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The Vector

NJIT's Student Newspaper

The Vector

NJIT's Student Newspaper

The Vector

Campus Transformation with Andrew P. Christ


An Interview with NJIT’s Vice President for Real Estate Development and Capital Operations

Note from the Managing Editor: This Q&A was produced by the Office of Strategic Initiatives to shed light on recent development plans and capital operations at NJIT.

By Andrew Christ | Guest Writer | Vice President for Real Estate Development and Capital Operations

With assistance from Jesse Jenkins | Staff Writer | Office of Strategic Initiatives

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In 2014, Andrew P. Christ returned to his alma mater as NJIT’s Vice President for Real Estate Development and Capital Operations, a role where he would bring nearly two decades of experience in higher-education facilities and construction management to help oversee one of the university’s largest-ever periods of campus growth. Here, Christ discusses NJIT’s recent development plans, including the nearly $400 million invested in campus transformation since 2014.

1) You arrived at the start of an unprecedented five years of campus development. What have been your responsibilities during this time?

My role was new when I arrived in 2014. With NJIT’s 2020 Visionbeing crafted, there were major plans to expand the campus and renew existing facilities. President Bloom felt it important to have someone focused on improving and managing our facilities, capital expansion and real estate development, as well as public safety within the university. I liken running a college campus to running a little city, with all of the challenges you might expect from that role.

2) What’s been most striking about this transformative period as we reach the end of 2020 Vision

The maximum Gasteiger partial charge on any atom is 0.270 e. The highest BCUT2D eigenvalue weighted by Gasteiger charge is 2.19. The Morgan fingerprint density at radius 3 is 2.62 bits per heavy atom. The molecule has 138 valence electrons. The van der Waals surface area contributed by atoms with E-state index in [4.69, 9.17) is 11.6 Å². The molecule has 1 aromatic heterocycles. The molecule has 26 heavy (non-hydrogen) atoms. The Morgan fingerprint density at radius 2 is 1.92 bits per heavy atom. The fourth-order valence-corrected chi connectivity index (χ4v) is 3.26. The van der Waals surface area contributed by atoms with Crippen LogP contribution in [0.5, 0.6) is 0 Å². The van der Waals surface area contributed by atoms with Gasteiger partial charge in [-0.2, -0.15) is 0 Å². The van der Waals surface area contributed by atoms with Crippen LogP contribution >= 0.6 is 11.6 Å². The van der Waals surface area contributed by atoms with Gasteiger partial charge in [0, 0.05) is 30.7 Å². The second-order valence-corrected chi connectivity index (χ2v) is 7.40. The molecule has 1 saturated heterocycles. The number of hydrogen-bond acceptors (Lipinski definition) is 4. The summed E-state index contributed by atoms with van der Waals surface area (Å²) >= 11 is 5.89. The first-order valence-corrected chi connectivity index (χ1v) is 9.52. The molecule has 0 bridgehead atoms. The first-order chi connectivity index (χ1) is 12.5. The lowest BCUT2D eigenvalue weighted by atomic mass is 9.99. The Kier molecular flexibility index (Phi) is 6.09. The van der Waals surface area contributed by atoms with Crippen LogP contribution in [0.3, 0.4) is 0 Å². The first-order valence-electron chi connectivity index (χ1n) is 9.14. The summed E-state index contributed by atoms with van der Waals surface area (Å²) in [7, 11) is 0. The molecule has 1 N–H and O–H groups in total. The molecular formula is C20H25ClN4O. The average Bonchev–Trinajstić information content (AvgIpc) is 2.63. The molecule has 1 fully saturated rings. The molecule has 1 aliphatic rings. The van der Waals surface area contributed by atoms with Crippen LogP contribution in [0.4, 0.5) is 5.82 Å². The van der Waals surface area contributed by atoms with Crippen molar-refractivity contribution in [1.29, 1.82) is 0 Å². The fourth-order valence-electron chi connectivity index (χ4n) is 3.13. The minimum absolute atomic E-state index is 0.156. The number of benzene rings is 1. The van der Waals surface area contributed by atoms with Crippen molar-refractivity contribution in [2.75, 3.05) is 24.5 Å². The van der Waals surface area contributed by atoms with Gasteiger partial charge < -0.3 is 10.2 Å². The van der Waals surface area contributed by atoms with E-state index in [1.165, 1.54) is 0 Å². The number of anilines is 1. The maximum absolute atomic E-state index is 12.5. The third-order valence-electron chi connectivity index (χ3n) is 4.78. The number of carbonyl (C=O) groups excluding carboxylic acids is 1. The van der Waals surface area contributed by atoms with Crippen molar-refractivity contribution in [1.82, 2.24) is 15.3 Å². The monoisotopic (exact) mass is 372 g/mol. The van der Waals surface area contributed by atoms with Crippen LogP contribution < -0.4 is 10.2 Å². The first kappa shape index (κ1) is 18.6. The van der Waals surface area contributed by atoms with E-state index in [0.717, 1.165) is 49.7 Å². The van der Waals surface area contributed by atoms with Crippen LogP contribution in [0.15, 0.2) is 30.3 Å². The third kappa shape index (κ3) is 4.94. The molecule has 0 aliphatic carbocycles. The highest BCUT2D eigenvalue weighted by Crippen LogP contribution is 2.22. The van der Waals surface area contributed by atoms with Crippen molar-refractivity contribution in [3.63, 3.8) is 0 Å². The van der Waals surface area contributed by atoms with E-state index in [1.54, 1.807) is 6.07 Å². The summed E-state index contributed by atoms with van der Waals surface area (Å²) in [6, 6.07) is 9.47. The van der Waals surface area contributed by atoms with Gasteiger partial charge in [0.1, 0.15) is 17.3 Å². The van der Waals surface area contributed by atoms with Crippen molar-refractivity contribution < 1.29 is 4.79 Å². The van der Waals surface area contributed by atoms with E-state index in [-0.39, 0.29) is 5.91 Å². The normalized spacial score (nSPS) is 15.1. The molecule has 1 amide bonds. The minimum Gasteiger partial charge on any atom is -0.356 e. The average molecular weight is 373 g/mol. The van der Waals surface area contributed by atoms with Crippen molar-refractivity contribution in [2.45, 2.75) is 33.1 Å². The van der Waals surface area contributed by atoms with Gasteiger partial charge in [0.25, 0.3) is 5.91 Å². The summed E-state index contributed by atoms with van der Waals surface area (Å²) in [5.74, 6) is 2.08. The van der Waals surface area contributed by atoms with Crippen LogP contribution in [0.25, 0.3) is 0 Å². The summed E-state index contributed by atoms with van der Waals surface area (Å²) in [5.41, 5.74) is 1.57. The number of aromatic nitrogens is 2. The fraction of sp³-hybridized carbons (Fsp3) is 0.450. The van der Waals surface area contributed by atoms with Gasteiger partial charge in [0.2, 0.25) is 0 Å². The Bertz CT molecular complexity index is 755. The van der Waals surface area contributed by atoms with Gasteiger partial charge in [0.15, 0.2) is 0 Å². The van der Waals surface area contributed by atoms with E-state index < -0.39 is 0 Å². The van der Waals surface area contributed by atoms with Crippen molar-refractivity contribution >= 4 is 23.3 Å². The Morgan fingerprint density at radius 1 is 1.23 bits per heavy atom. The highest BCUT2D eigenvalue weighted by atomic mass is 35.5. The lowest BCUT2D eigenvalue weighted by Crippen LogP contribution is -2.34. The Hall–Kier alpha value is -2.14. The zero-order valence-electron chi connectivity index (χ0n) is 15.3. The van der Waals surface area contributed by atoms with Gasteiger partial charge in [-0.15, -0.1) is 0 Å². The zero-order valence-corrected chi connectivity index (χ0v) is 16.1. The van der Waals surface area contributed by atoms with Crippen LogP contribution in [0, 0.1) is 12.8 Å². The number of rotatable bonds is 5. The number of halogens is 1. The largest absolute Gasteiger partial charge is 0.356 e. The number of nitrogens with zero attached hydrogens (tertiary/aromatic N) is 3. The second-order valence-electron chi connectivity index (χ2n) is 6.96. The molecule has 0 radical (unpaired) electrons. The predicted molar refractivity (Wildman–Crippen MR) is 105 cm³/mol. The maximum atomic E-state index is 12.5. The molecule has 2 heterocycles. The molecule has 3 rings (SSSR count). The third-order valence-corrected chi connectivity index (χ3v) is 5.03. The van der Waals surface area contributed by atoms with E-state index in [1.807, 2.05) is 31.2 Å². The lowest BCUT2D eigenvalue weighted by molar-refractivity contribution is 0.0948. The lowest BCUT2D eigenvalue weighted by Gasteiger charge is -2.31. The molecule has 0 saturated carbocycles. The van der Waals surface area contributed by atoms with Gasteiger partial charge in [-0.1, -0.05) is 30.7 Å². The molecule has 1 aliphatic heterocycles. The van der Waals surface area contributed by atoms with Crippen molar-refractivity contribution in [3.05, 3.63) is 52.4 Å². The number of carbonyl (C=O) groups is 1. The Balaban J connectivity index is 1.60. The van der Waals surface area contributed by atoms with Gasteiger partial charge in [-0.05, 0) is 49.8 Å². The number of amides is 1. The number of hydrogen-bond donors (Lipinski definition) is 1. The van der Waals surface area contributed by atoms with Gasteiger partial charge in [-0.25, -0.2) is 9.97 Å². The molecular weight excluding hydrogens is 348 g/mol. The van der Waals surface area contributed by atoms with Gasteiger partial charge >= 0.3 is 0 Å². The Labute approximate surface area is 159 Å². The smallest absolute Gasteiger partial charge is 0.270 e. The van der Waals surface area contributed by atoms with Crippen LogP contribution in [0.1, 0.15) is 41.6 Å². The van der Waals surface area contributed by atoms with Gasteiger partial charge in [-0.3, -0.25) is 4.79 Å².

What is amazing has been the confluence of events. For the first time since the 1980s, we had the opportunity to acquire capital funding through the State of New Jersey from the 2013 and 2015 Building our Future Bond Act, helping us make big additions like the Central King Building, the Life Science and Engineering Building, and the Wellness and Events Center (WEC). This, and our 2020 Visionstrategic plan, allowed us to focus on the physical plant of NJIT like never before.

4) What are some campus development projects you think will impact the NJIT community soon? 

Currently underway is an 8,000 sq. ft. expansion of the Makerspace, which we expect by fall of 2019. We also are concluding the design process to renew an existing lab in Tiernan Hall and create a best-in-class facility dedicated to NJIT’s new forensic science program. Other renovations include lecture hall 1400 in Guttenberg Information Technologies Center and another lecture hall or two in the Mechanical Engineering Center this summer. 

5) What can we look forward to regarding the multi-purpose recreational field under development outside NJIT’s WEC?

This is phase two of the WEC construction project. We’re transforming our campus green into a gentle slope, creating a new aesthetic and opening more space for diverse activities on campus. We hope for completion by summer; bringing outdoor concerts, intramural activities, and Highlander outdoor sporting events back to campus.

6) Any off-campus projects that will benefit the NJIT community?

We expect the first phase of MLK Gateway Project to begin this summer at the building that was the original Tiernan Hall and then our first business incubator, which NJIT owns at 240 Martin Luther King Blvd. This will create residential apartments, medical office space, ground floor retail and parking for residents. This is the first of many off-campus expansions to come as part of the project, which would be transformative for the neighborhood. We expect completion around summer 2020.

7) Recently, NJIT’s next development phase was announced — 2025: Building on a Strong Foundation. How will this impact campus development?

We’ve added 1,000,000 sq. ft. to campus, spending over $400 million to facilitate that. We’ll continue off-campus expansion and campus-wide investment in existing academic spaces and facilities, similar to what we are doing with Faculty Memorial Hall — preparing buildings for their next 50 years of life with today’s highest standards in technology, comfort and aesthetics. The 2018 Facilities Master Plan process completed this past year puts us on that path for the next decade, and will allow NJIT’s student body to expand from 11,600 to 15,000. Ultimately, we recognize areas for improvement, but I promise that the changes coming will make a significant difference in how we enjoy our campus experience.

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